The King of Fighters XIII/FAQ

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So, you want to learn KoFXIII?

Congratulations! You've taken the first step to learning one of the most competitive, dynamic, and well-balanced fighting games in recent history, King of Fighters XIII! Before you throw yourself into the Dreamcancel wiki browsing for detailed information, here are some essential tips to ease your transition into the world of competitive King of Fighters!

Before you begin, consider your goals. How competitive do you wish to become?

If you don't know a thing about KoFXIII right now, ask yourself where you hope to eventually end up in terms of skill. If you plan on being a competitive player, you will need to enter the game with a serious mentality. To help you maintain this attitude, you should set realistic goals to pursue. Before you begin any journey, you will need a destination to go towards!

If you can't set a realistic goal, perhaps it's better for you to just stay casual. Otherwise, you will find yourself investing a lot of time and energy inefficiently, which will inevitably lead to disappointment.

"What characters should I play? I don't want to pick garbage characters."

The coolest thing about KoFXIII is that every character is good! You can play anyone you want! Of course, some characters are better than others, but as far as the competitive community can tell, so far, even the worst characters in the game are totally viable. You will have more fun playing characters you genuinely like, so pick your favorite characters and see if they fit your style!

Start in Practice Mode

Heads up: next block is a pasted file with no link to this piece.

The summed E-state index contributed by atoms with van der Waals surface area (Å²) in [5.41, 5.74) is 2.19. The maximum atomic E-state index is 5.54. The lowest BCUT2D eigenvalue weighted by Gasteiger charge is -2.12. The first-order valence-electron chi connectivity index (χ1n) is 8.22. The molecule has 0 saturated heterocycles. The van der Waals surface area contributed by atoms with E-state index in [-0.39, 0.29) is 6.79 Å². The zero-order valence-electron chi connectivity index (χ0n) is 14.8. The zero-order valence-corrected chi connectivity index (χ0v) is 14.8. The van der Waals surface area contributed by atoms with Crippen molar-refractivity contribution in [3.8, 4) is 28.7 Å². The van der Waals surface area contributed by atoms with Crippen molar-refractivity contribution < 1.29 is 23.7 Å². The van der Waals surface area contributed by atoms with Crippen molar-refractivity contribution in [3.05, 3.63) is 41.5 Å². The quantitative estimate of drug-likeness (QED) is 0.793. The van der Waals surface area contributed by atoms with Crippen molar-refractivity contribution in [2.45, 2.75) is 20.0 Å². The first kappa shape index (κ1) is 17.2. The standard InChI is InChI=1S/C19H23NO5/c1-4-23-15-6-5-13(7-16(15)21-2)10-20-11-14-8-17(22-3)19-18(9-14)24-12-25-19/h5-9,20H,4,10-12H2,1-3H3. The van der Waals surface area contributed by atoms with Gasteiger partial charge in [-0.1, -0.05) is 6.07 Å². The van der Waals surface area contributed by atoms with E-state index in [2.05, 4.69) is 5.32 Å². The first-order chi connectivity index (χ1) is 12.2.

Many new players simply throw themselves into online/versus mode without first learning about how the game actually works in detail. While this is fine for casual players, you will find that it is completely unproductive for becoming competitive. It will be essential to be in Practice/Training mode for at least a few hours before you begin to really understand how your character works. The very first thing you should do with your character is to learn their max damage, no meter, midscreen combo. Start this combo with a hop in C or D (hard punch or hard kick). Simply doing this will get you used to hopping. After you have mastered this combo, there are many more advanced things to practice. Simply knowing your meterless bread and butter combo for each of your characters will open your eyes to further possibilities.

Make sure to have all of your practice mode data turned on so that you can see exactly how much damage/stun you are doing!

Focus on Fundamentals

As many players have said, KoFXIII is an "honest" fighting game. This means that you will not be able to win because of luck or gimmicky tricks (although, there is a time and a place for everything ;) ). To become skilled at KoFXIII, you will need solid spacing, hit confirms, reactions, meter management, and footsies. Focus on developing these skills, and do not try to base your game plan on guessing.

Ordering Your Team

Team order in the game revolves around using your meter. If you are picking up the game for the first time, don't worry about it at all. Learning how your characters use meter will come with time and practice. Your best team order will present itself to you as time goes on.

When learning the game, it's a good idea to put your weakest character first. You will find that your first character will get the most play time over the long run. This gives you chances to practice with that character more.